It sounds like some of the hardware manufacturers are quietly or openly developing and using their own chips to mine for themselves and only selling the hardware on when it becomes more profitable to sell it than to use it. I suppose there's a small window where there's still demand for the hardware - that being where the public can run it profitably before it comes obsolete.
My question is whether this will ever be attractive to the big chip development companies, like Intel. Being as they have the facilities to fabricate large quantities of chips quickly, is there any point in them making themselves a large number fo mining chips, even if it's still only a small percentage of their chip output. Another way of phrasing it may be to ask if the economies of scale available to them mean there's be profit in using some of their capacity purely to speculate on bitcoin mining at the cost of reduced output of chips that they normally sell.
The whole thing's fascinating, but it feels like we're well past the stage where it's worth getting involved in buying hardware - as a hobbyist anyway. Just buying some kit that's a month too old could completely kill any chance of profit, by the sound of it.
Discoverability is the problem
As pointed out in the article, now there are over a million apps in these stores, it's really hard for anyone to find anything worth bothering with.
I think the best solution would be for the store managers to drop apps that are unpopular after a while. No downloads in a month? Delist the app. It sounds harsh, but it would be easy for any developer who cared to make sure they downloaded the app now and then to keep it listed and you'd probably find many don't bother to do that for apps that aren't performing at all anyway.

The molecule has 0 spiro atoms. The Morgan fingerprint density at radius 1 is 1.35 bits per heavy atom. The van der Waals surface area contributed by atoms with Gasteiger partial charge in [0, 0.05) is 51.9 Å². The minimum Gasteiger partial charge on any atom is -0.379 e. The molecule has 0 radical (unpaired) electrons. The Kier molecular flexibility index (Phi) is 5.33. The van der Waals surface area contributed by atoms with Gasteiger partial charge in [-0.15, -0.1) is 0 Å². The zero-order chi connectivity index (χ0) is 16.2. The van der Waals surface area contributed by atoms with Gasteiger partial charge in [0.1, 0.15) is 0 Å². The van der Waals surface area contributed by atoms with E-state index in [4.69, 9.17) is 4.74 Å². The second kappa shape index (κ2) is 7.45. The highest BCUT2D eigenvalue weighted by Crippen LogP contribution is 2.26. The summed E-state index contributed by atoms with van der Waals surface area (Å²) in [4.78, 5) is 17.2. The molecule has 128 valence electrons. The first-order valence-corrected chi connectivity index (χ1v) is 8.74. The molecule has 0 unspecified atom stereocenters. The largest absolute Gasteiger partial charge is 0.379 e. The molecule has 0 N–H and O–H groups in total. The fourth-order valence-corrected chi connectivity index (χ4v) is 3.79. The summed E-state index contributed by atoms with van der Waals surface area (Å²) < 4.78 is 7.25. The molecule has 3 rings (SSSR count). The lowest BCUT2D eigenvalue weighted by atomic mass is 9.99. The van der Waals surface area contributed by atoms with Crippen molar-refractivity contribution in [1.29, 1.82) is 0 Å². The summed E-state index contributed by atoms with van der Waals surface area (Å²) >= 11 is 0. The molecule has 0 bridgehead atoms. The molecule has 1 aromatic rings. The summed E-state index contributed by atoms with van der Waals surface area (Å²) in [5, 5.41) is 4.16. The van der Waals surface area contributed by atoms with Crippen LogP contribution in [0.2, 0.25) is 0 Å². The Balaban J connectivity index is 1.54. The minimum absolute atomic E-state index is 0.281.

Maybe peopel would react better to this kind of thing if Google didn't turn it on by default, but instead made it available and then tried to explain to people why they might want to turn it on.
That or they'd realise they couldn't persuade anyone to turn it on because it's so obviously going to be far more trouble than it's worth.
"Smartwatches and wearable devices have proved the key theme of the show, with lots of folk jumping on the bandwagon to try and get a piece of the action early, now well-known birds like Fitbit and Pebble have been enjoying."
"Smartwatches and wearable devices have proved the key theme of the show, with lots of folk jumping on the bandwagon to try and get a piece of the action [that] early, now well-known birds like Fitbit and Pebble have been enjoying."
Re: 147 inch eh?
Even knowing that, it was more fun to say 148.
Re: 147 inch eh?
Yeah, but you have to position it EXACTLY the right distance from the wall.
Otherwise you risk ending up with a 148, which is clearly cheating.
Re: Simple sounding and clever
That's fine. Just use a mains adaptor.
If I worked at Twitter
I'd be quite tempted to insert one or two of those messages into the historical database.
No, more like a cliff.
Looking forward to reading all about it in this month's Cryptogram.
Re: Nope they have to
Maybe they've already successfully created an artificial intelligence and it's now making the business level purchasing decisions. The few remainging staff are all like, "We should buy more post it notes and hard drives." But then they get an email from "management" saying, "Nope, we're buying robotics companies in this phase."